On appeal, Ms. Moreno raised five issues. The first was that the District Court erred in denying her motion for acquittal because the issuance of a passport constituted conclusive proof of citizenship. 22 U.S.C. §2705   provides that a passport is proof of citizenship. However, §2705 provides that the passport is proof of citizenship only if it is issued to a citizen of the United States. Ms. Moreno was never a citizen, so the passport was not proof of citizenship. (A passport can be issued not only to a United States citizen, but to a United States “national,” which includes persons, though not citizens, owe permanent allegiance to the United States. 8 U.S.C. §1101(22) Ms. Moreno did not argue she was a United States national.). The Court noted that some other courts have held that a passport is conclusive proof of citizenship, but it expressly declined to adopt that interpretation.

The next issue Ms Moreno raised was whether the District Court erred by not instructing the jury that the issuance of the passport was conclusive proof of United States citizenship. Given its first ruling, the Court decided that failure to give that instruction was not error.

Ms. Moreno next argued that the government’s disclosure, the day before trial , of documents showing a DHS investigation concluding the passport was valid but calling for further investigation into her citizenship and that deportation should be stayed until her passport was revoked. She claimed this was a Brady violation, but she forewent an offer of a continuance, and an opportunity to cross-examine a government witness about the documents. Because she had sufficient opportunity to use the documents she did not suffer prejudice from the untimely disclosure.

Ms. Moreno’s argument that the District Court unfairly prevented her from introducing and FOIA documents and an FBI report listing her citizenship as “United States.” Because the jury had already heard evidence about government decisions listing her as  United States citizen, the documents were cumulative and would have caused juror confusion. The Court also rejected her argument that the government was judicially estopped from denying that she was a citizen because the passport had not been revoked. Passports issued in error are not automatically revoked, so the government had not asserted inconsistent positions.

Judge Smith dissented, posting that under  22 U.S.C. §2705, the passport should have been treated as conclusive proof of citizenship.


Wednesday, July 10, 2013

Court Finds Longest Insider-Trading Sentence Ever Imposed Reasonable (and rejects other sentencing challenges)

In United States v. Kluger, No. 12-2701 (July 9, 2013), the Court addressed numerous challenges to Kluger’s mid-range, 144-month sentence, "a term thought to be the longest insider trading sentence ever imposed." Kluger, a law student, and then lawyer for five different securities law firms over the course of his career, was the source of tips for a three-man insider-trading scheme that spanned seventeen-years, "and, so far as is known, constituted the longest such scheme in United States history." The Court rejected Kluger’s complaints about the calculation of his Guidelines range, purported procedural errors in his sentencing, and the procedural and substantive reasonableness of his lengthy term of imprisonment.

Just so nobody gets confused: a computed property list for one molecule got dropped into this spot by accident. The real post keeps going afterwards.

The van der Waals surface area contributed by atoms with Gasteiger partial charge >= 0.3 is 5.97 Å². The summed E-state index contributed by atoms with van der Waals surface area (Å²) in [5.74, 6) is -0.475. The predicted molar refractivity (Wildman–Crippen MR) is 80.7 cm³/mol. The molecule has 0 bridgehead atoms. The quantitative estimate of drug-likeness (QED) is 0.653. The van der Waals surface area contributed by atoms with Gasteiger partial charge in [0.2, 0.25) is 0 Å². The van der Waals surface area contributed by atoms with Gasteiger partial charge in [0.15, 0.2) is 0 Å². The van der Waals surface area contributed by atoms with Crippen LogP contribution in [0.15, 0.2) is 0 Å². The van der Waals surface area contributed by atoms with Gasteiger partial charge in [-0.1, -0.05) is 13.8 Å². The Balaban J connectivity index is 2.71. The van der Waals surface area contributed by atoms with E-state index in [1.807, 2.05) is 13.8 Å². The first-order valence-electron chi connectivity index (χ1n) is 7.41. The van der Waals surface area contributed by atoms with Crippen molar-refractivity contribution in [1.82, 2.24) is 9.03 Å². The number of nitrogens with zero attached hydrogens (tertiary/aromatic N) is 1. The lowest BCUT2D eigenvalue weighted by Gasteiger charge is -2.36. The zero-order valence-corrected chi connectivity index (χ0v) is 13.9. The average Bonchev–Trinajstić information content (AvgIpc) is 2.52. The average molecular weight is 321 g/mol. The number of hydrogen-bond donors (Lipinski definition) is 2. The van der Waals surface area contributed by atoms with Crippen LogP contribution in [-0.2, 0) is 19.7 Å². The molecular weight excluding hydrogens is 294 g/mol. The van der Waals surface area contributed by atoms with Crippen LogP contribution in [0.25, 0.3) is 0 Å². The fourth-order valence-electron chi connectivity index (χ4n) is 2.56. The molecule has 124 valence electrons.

Guidelines calculation: Under § 2B1.4, the district court attributed all of the scheme’s monetary gain (nearly $50 million) to Kluger, even though his share of the profits was far less than that of one of his co-defendants. Kluger and both of his co-defendants had agreed to limit their trades in an effort to avoid detection, but one co-defendant had violated the agreement. Kluger therefore argued that, under § 1B1.3(a)(1)(B)’s reasonable foreseeability test, the district court should have reduced the gains attributable to him. Applying United States v. Cespedes, 663 F.3d 685, 689 (3d Cir. 2011), the Court held that the "unless otherwise specified" exception in § 1B1.3(a) required it to look first to the insider trading guideline. There, it found that "[t]he plain language of the commentary’s background unequivocally attributes all of [the co-defendant’s] gains to Kluger because [the co-defendant] was ‘a person[] acting in concert with the defendant,’ as well as one ‘to whom the defendant provided inside information.’" The Court emphasized that this result "reinforc[es] the deterrence message sent to would-be tippers."

Procedural errors: (1) Evidentiary Hearing. The district court did not err in refusing to grant Kluger an evidentiary hearing, since the Rules do not require an evidentiary hearing, and the district court did afford an "extensive sentencing hearing . . . in which the parties addressed the Court." Kluger had not disputed the total gain or that he was the source of the tips, so an evidentiary hearing would not have altered the outcome at sentencing. (2) PSR Objections. Kluger complained that the PSR did not resolve all of his objections, including to the characterization of the scheme and the description of him as the initiator of it. The Court noted that, under Rule 32(g), Probation is not required to do so. Rather, under Rule 32(i), the district court must make a disposition on matters that will affect sentencing, which it did when it made its ruling under §2B1.4. (3) Discovery. Kluger claimed that his due process rights were violated when the government provided materials to Probation that were not provided to him. The Court held that Rule 32 does not provide for broad discovery of presentence materials, and that even if it did, Kluger had done no more than speculate as to the existence of such materials.